2023 World Wide Technology Championship Preview, Picks & Analysis
The World Wide Technology Championship, formerly known as the Mayakoba Classic, will be held at El Cardonal in Mexico, which has been designed by Tiger Woods.
And the big surprise is that two-time winner Viktor Hovland and defending champion Russell Henley have both opted to give the tournament a miss.
So all eyes will be on Ludvig Aberg, who has arrived on the professional scene like a whirlwind, being chosen for the European Ryder Cup team without having played in a major.
The young Swede made his debut as a professional in June at the Canadian Open, making the cut and finishing in a tie for 25th place.
In July, at the John Deere Classic, he recorded his first top-10 on the tour; a final-round 63 put him in a tie for fourth place, three strokes behind winner Sepp Straka.
Towards the end of August, Aberg travelled to Europe to compete on the DP World Tour at the Czech Masters where he finished in a tie for fourth place after a final-round 66.
The following week at the European Masters he recorded his first win as a professional. He birdied four of the closing five holes in his final round of 64 to finish two strokes ahead of fellow countryman Alexander Bjork. Two weeks later, at the BMW PGA Championship at Wentworth, he held a two-stroke lead after 54 holes before a final round 76 saw him finish in a tie for 10th place.
The week after the Ryder Cup, Aberg returned to the PGA Tour and finished as joint runner-up in the Sanderson Farms Championship, losing to Luke List in a five-man playoff.
Sahith Theegala has been knocking on the door for around two years and finally broke through at the Fortinet Championship in September. Many pundits believe it is going to be the first of many for the American, and this is a course that should suit his game. Don’t be surprised to see him in contention for another title.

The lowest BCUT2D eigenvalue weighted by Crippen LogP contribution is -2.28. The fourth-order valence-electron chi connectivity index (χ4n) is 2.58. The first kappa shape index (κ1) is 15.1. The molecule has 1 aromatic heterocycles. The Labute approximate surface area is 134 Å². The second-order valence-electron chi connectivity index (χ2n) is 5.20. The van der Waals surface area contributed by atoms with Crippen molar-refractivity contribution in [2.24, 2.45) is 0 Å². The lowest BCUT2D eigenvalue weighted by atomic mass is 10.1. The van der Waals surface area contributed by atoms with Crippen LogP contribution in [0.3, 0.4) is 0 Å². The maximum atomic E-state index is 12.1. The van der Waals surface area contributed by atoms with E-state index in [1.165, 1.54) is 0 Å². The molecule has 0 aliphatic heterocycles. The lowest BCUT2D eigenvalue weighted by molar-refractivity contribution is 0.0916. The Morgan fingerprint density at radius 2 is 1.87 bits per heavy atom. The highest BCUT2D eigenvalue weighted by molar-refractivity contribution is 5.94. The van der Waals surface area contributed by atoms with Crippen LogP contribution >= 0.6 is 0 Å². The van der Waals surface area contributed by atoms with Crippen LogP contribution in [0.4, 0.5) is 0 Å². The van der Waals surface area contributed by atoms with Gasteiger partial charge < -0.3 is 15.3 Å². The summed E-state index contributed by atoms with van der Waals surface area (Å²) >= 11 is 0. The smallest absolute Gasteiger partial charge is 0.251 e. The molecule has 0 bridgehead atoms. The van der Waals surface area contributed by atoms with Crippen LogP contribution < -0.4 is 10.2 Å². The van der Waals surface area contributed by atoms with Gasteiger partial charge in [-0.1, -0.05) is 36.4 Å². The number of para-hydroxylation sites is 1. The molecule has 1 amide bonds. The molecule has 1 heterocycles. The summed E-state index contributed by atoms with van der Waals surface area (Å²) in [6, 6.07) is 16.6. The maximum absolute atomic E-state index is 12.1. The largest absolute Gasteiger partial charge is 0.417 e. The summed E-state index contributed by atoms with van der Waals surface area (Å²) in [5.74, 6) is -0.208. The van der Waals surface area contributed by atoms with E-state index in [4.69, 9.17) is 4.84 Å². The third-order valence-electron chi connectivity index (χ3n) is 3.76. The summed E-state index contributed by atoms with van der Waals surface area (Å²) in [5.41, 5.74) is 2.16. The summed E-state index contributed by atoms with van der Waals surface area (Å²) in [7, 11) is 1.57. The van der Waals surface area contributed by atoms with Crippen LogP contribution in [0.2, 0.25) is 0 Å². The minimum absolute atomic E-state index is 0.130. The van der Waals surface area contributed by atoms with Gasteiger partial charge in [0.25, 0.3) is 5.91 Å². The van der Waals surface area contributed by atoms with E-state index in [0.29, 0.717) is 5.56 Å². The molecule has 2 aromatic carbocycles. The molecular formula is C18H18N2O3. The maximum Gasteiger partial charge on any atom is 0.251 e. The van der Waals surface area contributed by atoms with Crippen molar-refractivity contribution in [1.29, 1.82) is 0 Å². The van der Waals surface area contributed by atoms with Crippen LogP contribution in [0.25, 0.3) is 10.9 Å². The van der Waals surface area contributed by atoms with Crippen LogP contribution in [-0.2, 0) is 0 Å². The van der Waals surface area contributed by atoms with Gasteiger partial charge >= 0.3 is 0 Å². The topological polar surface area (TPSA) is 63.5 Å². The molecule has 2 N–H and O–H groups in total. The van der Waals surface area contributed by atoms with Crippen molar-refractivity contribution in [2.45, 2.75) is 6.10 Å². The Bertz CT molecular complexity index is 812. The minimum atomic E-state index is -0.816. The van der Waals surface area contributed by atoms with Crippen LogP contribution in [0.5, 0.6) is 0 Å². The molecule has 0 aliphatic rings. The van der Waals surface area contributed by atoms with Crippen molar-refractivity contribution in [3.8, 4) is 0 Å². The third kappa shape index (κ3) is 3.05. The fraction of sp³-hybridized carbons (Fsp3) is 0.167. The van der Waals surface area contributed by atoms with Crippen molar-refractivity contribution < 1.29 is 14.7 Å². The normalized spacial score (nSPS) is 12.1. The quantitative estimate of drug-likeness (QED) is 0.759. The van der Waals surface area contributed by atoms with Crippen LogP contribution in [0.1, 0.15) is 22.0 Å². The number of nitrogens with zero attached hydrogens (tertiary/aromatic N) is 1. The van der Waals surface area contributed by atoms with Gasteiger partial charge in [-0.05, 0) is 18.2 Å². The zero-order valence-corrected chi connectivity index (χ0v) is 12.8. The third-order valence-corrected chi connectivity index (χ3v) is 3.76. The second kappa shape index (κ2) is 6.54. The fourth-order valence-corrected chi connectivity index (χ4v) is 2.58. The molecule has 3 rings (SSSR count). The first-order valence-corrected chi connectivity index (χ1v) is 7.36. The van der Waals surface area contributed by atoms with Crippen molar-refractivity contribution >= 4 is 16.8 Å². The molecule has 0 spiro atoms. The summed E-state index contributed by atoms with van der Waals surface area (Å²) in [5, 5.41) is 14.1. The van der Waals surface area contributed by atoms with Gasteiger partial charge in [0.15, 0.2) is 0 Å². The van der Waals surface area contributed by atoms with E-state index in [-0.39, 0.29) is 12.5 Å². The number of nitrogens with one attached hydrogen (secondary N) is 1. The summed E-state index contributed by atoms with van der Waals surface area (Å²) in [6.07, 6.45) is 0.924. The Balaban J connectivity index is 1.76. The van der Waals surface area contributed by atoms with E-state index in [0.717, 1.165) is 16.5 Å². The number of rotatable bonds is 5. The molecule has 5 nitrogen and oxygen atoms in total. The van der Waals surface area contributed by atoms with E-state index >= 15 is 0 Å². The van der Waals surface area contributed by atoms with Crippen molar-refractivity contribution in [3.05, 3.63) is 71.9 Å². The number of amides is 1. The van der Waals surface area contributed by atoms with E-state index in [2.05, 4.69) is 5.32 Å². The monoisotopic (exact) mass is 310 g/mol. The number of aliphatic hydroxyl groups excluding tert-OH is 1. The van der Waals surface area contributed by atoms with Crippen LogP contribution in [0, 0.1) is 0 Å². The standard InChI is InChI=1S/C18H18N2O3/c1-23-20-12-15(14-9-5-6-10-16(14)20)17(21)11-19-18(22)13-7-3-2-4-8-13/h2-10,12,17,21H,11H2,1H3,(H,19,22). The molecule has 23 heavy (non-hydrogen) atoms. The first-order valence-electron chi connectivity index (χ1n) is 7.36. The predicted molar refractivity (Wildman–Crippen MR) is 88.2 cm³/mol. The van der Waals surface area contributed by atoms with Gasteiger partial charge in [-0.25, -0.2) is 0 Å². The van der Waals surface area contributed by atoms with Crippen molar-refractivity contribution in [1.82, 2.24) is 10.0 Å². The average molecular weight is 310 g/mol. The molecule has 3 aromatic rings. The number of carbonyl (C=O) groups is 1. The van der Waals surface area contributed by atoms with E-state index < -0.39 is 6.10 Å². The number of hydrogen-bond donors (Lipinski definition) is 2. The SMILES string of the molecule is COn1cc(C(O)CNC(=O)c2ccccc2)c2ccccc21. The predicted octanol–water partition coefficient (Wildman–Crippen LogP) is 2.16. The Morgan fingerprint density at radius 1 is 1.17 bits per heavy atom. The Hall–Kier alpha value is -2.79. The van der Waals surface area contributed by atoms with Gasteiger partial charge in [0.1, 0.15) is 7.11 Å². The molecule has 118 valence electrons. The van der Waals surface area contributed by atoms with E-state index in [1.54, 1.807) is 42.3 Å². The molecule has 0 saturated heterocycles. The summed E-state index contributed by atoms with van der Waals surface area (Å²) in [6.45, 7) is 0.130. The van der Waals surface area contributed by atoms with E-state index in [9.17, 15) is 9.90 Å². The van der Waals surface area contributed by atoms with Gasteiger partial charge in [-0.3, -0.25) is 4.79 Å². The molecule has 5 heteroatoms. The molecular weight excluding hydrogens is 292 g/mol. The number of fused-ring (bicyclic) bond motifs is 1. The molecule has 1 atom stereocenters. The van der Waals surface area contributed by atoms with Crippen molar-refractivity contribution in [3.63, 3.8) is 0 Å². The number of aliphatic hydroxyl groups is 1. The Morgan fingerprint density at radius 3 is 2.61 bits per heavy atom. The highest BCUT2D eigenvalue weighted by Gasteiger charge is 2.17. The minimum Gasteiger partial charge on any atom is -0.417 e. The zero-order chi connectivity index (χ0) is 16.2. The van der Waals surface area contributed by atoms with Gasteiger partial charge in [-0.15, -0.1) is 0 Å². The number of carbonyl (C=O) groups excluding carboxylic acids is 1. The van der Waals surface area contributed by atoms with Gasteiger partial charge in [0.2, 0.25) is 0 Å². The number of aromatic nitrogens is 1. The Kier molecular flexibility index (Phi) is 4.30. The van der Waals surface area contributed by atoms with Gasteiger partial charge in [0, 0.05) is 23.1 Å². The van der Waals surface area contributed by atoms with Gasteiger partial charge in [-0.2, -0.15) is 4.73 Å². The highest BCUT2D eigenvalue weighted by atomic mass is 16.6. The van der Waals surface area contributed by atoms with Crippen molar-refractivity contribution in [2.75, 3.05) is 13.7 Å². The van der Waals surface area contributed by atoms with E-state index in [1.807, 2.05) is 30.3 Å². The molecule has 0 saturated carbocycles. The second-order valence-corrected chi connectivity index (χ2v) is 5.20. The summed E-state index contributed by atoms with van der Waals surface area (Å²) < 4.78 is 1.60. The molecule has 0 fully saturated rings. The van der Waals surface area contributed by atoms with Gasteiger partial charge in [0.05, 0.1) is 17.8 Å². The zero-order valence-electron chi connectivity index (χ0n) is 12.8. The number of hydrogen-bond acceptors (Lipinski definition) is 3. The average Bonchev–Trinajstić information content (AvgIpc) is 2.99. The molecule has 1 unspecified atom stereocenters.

Twelve months ago, Henley survived an early scare to win as Scottie Scheffler narrowly failed to return to the top of the world rankings.
Henley's six-shot overnight lead was down to four when Scheffler birdied the 18th to complete a flawless closing 62 and the gap was three when Henley dropped his first shot of the week on the fifth.
However, the 33-year-old American birdied the next three holes and cruised to a fourth PGA Tour title, his first since the 2017 Houston Open.
Henley, who had failed to convert any of his last five 54-hole leads into a victory, said: "I just tried to learn from my past and my screw-ups. All of those events I didn't close, they hurt and you don't know if you'll ever get to win another one, it's so hard out here.
"To come down 18 with a four-shot lead it was really cool.”
A closing 70 saw Henley equal the tournament record with a total of 23 under par, four shots clear of fellow American Brian Harman.
It was won in 2015 by Graeme McDowell, in 2016 by Pat Perez, in 2017 Patton Kizzire, in 2018 by Matt Kuchar, in 2019 by Brendon Todd, in 2020 and 2021 by Viktor Hovland and last year by Russell Henley.
Designed by Tiger Woods, El Cardona offer dramatic views of the Pacific Ocean. The fairways are pretty generous but if you miss them you can forget about making pars. There are plenty of trees and deep, well-placed bunkers to be avoided. It is a par 72 measuring 7,233 yards.
It is surely only a matter of time before Ludvig Aberg wins for the first time on the PGA Tour - and he is loving every second of it. He will be there or thereabouts. And with a maiden PGA Tour title to his name, Sahith Theegala will be keen to add another on a course that is made for his game.
Ludvig Aberg. Just so impressive
Sahith Theegala. Fabulous temperament
Akshay Bhatia. Many moving parts but most of them go in the right direction!
Five to Follow:
Ludvig Aberg. Not a single weakness
Sahith Theegala. Now knows he can win
Akshay Bhatia. Great putter
Lucas Glover. Having a dream run
Cameron Champ. Looks to be on the way back
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